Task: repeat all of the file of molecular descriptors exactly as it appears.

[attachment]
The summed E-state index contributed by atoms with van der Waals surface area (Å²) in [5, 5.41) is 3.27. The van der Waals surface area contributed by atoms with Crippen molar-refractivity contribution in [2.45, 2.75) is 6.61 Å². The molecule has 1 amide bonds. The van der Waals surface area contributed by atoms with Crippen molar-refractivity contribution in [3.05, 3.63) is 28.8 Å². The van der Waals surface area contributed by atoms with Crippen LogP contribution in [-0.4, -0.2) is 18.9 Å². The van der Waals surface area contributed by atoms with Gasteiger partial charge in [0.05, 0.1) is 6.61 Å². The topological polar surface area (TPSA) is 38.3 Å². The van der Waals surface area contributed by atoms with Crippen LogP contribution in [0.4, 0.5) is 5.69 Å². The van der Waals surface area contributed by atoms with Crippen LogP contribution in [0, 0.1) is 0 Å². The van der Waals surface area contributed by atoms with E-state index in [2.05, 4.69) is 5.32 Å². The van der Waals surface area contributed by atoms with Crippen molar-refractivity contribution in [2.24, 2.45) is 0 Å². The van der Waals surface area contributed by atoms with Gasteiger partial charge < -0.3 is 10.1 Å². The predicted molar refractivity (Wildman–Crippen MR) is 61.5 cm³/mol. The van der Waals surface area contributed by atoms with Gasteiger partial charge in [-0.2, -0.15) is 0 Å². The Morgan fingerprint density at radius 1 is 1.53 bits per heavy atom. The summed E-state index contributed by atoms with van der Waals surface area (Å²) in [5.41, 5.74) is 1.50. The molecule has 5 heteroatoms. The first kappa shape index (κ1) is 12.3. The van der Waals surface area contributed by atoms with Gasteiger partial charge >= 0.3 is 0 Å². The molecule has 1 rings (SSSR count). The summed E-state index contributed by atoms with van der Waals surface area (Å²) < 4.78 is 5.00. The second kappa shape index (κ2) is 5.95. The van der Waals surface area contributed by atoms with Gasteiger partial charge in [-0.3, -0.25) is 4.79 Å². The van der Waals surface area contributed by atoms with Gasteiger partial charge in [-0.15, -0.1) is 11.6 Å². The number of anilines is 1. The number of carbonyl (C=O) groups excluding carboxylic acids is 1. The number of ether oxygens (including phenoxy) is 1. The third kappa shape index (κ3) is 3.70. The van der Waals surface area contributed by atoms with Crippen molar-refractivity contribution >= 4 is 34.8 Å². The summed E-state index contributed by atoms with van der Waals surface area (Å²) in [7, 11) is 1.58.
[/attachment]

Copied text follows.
The summed E-state index contributed by atoms with van der Waals surface area (Å²) in [5, 5.41) is 3.27. The van der Waals surface area contributed by atoms with Crippen molar-refractivity contribution in [2.45, 2.75) is 6.61 Å². The molecule has 1 amide bonds. The van der Waals surface area contributed by atoms with Crippen molar-refractivity contribution in [3.05, 3.63) is 28.8 Å². The van der Waals surface area contributed by atoms with Crippen LogP contribution in [-0.4, -0.2) is 18.9 Å². The van der Waals surface area contributed by atoms with Gasteiger partial charge in [0.05, 0.1) is 6.61 Å². The topological polar surface area (TPSA) is 38.3 Å². The van der Waals surface area contributed by atoms with Crippen LogP contribution in [0.4, 0.5) is 5.69 Å². The van der Waals surface area contributed by atoms with Crippen LogP contribution in [0, 0.1) is 0 Å². The van der Waals surface area contributed by atoms with E-state index in [2.05, 4.69) is 5.32 Å². The van der Waals surface area contributed by atoms with Crippen molar-refractivity contribution in [2.24, 2.45) is 0 Å². The van der Waals surface area contributed by atoms with Gasteiger partial charge < -0.3 is 10.1 Å². The predicted molar refractivity (Wildman–Crippen MR) is 61.5 cm³/mol. The van der Waals surface area contributed by atoms with Gasteiger partial charge in [-0.2, -0.15) is 0 Å². The Morgan fingerprint density at radius 1 is 1.53 bits per heavy atom. The summed E-state index contributed by atoms with van der Waals surface area (Å²) in [5.41, 5.74) is 1.50. The molecule has 5 heteroatoms. The first kappa shape index (κ1) is 12.3. The van der Waals surface area contributed by atoms with Gasteiger partial charge >= 0.3 is 0 Å². The molecule has 1 rings (SSSR count). The summed E-state index contributed by atoms with van der Waals surface area (Å²) < 4.78 is 5.00. The second kappa shape index (κ2) is 5.95. The van der Waals surface area contributed by atoms with Gasteiger partial charge in [-0.3, -0.25) is 4.79 Å². The van der Waals surface area contributed by atoms with Gasteiger partial charge in [-0.15, -0.1) is 11.6 Å². The number of anilines is 1. The number of carbonyl (C=O) groups excluding carboxylic acids is 1. The number of ether oxygens (including phenoxy) is 1. The third kappa shape index (κ3) is 3.70. The van der Waals surface area contributed by atoms with Crippen molar-refractivity contribution >= 4 is 34.8 Å². The summed E-state index contributed by atoms with van der Waals surface area (Å²) in [7, 11) is 1.58.